July is lakes appreciation month and as Northeastern Indiana residents we have a lot to appreciate. Lakes appreciation month is a time to celebrate our precious natural resources and to do something to protect them. The North American Lake Management Society sponsors the event. This is a celebration of North American resources, since we have more lakes than any other continent. The month of July was specifically chosen since Independence Day is July 4 and Canada Day is July 1. During both of these holidays people are out enjoying the lakes making this an excellent opportunity to educate the public.
Beaches, rivers and lakes are the number one vacation choices for Americans, and each year we take over 1.8 billion trips to go fishing, swimming, boating, or to just relax around favorite water destinations. Annual sales for just fishing, boating, viewing and hunting ducks, is estimated at nearly $45 billion. Americans not only want to spend their leisure time on the water, many desire water front living, which has become quite popular. On average, the value of real estate along desirable water areas is nearly 30 percent greater than similar properties located inland.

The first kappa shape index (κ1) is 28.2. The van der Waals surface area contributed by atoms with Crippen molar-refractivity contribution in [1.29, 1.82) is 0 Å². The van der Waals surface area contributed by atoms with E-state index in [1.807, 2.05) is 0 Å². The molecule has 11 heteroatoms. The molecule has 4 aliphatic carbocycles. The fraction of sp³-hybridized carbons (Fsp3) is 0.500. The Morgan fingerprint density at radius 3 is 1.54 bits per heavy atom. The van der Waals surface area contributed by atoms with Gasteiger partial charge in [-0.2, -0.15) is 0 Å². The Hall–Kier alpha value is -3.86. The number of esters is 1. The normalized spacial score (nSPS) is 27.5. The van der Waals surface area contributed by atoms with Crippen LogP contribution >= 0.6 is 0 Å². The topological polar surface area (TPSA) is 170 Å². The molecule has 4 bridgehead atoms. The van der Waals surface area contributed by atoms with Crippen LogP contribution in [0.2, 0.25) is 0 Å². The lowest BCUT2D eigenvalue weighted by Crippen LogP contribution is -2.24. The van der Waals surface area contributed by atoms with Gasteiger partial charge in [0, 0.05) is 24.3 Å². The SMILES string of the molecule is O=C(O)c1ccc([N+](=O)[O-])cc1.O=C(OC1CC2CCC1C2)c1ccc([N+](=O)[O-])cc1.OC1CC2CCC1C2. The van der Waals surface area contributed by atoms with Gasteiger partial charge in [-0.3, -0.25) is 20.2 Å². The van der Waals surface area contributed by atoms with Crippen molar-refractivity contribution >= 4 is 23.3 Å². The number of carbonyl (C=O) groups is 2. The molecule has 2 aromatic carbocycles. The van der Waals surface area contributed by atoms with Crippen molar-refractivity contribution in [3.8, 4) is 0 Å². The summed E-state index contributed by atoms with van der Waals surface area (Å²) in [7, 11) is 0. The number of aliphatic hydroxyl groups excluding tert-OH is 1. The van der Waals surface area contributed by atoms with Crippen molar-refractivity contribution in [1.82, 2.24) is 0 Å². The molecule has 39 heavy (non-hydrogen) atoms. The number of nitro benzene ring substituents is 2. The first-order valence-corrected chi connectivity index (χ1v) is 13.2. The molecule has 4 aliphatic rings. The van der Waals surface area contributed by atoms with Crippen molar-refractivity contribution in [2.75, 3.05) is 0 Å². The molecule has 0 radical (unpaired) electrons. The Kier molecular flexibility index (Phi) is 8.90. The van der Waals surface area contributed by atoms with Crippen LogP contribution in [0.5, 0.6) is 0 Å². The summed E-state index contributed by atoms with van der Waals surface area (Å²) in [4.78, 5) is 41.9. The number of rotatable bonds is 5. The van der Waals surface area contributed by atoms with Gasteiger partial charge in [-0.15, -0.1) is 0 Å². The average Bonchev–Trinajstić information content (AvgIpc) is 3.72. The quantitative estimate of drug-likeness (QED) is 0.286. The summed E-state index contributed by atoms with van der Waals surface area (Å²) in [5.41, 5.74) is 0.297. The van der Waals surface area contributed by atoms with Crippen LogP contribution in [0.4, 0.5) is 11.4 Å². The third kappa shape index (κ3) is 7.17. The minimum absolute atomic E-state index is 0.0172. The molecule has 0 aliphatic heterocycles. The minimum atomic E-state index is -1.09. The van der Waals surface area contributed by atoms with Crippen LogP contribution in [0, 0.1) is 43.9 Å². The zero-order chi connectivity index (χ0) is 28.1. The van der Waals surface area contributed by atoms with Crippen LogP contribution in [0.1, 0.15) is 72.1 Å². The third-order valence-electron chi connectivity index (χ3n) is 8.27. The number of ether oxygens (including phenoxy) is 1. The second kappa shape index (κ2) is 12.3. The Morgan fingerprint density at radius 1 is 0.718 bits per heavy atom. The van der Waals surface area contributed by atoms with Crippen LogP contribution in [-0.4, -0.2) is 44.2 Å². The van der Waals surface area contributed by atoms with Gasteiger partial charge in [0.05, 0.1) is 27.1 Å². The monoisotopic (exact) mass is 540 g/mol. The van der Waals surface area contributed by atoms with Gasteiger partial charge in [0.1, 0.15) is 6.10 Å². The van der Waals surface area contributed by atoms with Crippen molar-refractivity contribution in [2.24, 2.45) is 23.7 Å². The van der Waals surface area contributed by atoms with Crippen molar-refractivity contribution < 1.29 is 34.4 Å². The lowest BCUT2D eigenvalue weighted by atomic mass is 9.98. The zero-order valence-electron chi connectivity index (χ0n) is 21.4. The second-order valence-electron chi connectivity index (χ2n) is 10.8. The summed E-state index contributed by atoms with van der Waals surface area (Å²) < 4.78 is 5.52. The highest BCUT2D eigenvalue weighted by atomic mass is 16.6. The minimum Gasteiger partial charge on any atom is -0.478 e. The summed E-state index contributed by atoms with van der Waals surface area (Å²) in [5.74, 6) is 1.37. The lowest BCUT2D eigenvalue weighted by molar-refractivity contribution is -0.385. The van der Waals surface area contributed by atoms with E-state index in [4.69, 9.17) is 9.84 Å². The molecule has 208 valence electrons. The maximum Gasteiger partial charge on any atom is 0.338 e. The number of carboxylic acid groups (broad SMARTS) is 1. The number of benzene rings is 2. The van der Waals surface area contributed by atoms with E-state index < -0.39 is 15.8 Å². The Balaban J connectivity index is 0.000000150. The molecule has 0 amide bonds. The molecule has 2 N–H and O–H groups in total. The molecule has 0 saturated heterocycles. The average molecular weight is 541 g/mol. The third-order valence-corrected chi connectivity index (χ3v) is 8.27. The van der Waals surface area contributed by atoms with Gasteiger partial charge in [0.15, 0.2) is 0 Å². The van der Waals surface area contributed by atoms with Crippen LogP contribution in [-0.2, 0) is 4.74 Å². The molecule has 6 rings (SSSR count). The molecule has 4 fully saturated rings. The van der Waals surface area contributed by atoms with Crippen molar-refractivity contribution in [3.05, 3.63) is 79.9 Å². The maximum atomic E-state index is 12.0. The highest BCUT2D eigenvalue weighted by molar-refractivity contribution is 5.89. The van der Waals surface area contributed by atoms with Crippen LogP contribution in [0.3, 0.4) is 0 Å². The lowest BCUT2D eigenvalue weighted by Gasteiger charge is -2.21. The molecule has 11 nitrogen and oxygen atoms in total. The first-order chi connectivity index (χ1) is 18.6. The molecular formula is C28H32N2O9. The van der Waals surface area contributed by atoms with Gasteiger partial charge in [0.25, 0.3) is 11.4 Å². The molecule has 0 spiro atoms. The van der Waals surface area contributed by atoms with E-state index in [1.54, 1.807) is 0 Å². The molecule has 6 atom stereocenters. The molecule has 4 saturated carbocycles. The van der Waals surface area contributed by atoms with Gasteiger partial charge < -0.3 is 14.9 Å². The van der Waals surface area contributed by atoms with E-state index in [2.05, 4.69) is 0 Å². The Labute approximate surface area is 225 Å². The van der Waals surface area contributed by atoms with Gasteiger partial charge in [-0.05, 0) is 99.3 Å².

With water front vacations and living being so popular among Americas, you would think preserving these great natural resources would be a top priority. There are 41 million acres of lakes and reservoirs in the U.S. and according to the U.S. Environmental Protection Agency's (EPA) Natural Water Quality Inventory, 1996 report to Congress, 39 percent of surveyed U.S. lakes are impaired by pollution. The leading source of pollution is agricultural runoffs, sewage treatment plants, and urban runoffs. The most common pollutants were nutrients, metals and siltation. Another form of pollution is non-native species of plants and wildlife such as zebra muscles, which can damage a waterway's natural ecosystem.
The Steuben Lakes Council is well aware of these issues and has taken action by banning phosphorous-based lawn fertilizers in Clear Lake. Phosphates are a major cause of algae and weed growth in lakes, which can overgrow so that the lake becomes inavigable. The council is currently helping to craft an ordinance to expand the ban.
Banning Phosphates is a start to preserving our lakes, but that alone will not save our lakes for future generations to enjoy. As a member of the Lakes Management Works Committee, I am committed to protecting our fresh water lakes. I encourage everyone to check out the North American Lake Management Society website at http://www.nalms.org/ for more information on how to preserve our lakes. As always, please feel free to contact my office with any additional questions or concerns. I may be reached at 1-800-382-9841, by e-mail at firstname.lastname@example.org or send letters to 200 W. Washington St., Indianapolis, IN 46204.
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